In a self-conscious pairing of aesthetically similar bodies of photographic work with seemingly radically different sensibilities, this exhibit brings together Justin Nolan, who takes pictures of simulated faux nostalgic glamour (think of the interiors of Las Vegas commercial palaces—the very inspiration for postmodernism), and Matthew Bender, who shoots the insides of derelict buildings. The first impression upon entering the gallery space is that one is looking at a solo show. The images are all in color, limpid, clear and luscious, with elegant plays of light and shadow.
A closer look reveals the difference: on the left wall, Nolan’s depopulated prints reveal ostentatious and kitschy scenes, scrubbed clean and reeking of aristocratic opulence. On the right wall, Bender’s shots, a bit darker than Nolan’s, show riots of rubble at the antipodes from the contrived, ordered spaces that face them. The contrasts between the two bodies of work appear most starkly in each artist’s strongest image. Nolan’s “Paris, Las Vegas” (2014) captures a simulated street scene that riffs on an imaginary turn-of-the-century City of Lights in which a large sign announces that we are right outside a “CHATEAU” where three slot machines have been conveniently lined up for whiling away the early evening. Then turn to Bender’s “Piano, Penn Hills Resort” (2014), in which the instrument, partially cropped on the left side of the frame, rests at a slight tilt on decomposing dirty orange flooring, against a mottled brown wall, its broken keys popping up like loose teeth and a crumpled piece of sheet music on its stand. Both Nolan and Bender have chosen to present their images in elegant archival pigment prints, the former to hype-up the kitsch and the latter to redeem the ruins. Their works are both aesthetic documents, and despite their divergent intentions, both series project an air of unreality that evokes a smile of recognition of self-conscious, campy pretension. The everyday world that we take to be real is missing here, yet its absence reveals the relativity of the ordinary. (Michael Weinstein)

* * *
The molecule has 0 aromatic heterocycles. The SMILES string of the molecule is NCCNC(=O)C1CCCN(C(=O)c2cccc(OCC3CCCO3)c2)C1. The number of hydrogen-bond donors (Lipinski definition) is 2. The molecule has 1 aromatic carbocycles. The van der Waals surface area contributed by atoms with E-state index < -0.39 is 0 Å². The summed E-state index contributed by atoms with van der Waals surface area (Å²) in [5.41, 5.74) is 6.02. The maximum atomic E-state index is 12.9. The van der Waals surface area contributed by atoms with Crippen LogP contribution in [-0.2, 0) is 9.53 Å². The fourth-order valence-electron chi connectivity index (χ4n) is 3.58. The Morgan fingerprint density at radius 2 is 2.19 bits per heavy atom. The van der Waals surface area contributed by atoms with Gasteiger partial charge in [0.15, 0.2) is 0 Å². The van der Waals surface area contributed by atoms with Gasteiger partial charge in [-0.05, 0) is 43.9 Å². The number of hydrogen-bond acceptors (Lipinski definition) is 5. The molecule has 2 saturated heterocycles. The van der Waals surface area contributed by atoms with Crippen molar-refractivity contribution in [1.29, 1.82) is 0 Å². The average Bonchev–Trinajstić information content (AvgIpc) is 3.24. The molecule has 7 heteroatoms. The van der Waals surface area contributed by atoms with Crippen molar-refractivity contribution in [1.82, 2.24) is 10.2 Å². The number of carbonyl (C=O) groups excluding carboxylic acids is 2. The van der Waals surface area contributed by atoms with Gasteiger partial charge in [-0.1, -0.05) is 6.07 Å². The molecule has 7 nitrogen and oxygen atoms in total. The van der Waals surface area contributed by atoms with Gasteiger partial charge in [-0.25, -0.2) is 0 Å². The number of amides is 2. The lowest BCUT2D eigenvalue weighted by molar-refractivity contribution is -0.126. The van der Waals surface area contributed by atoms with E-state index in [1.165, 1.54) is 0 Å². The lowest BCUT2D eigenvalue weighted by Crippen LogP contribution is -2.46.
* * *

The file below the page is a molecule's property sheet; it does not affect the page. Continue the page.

Through August 29 at Schneider Gallery, 770 North LaSalle.
Elliot J. Reichert is a Chicago-based curator, critic, and editor. He is a currently Curator of Contemporary Art at the Eskenazi Museum of Art, Indiana Unversity, and Hatch Projects Curatorial Resident at the Chicago Artist Coalition. Formerly, he was Art Editor of Newcity and Assistant Curator at the Block Museum of Art, Northwestern University. His writing has been published in The Brooklyn Rail, the Journal of Visual Culture, and Newcity.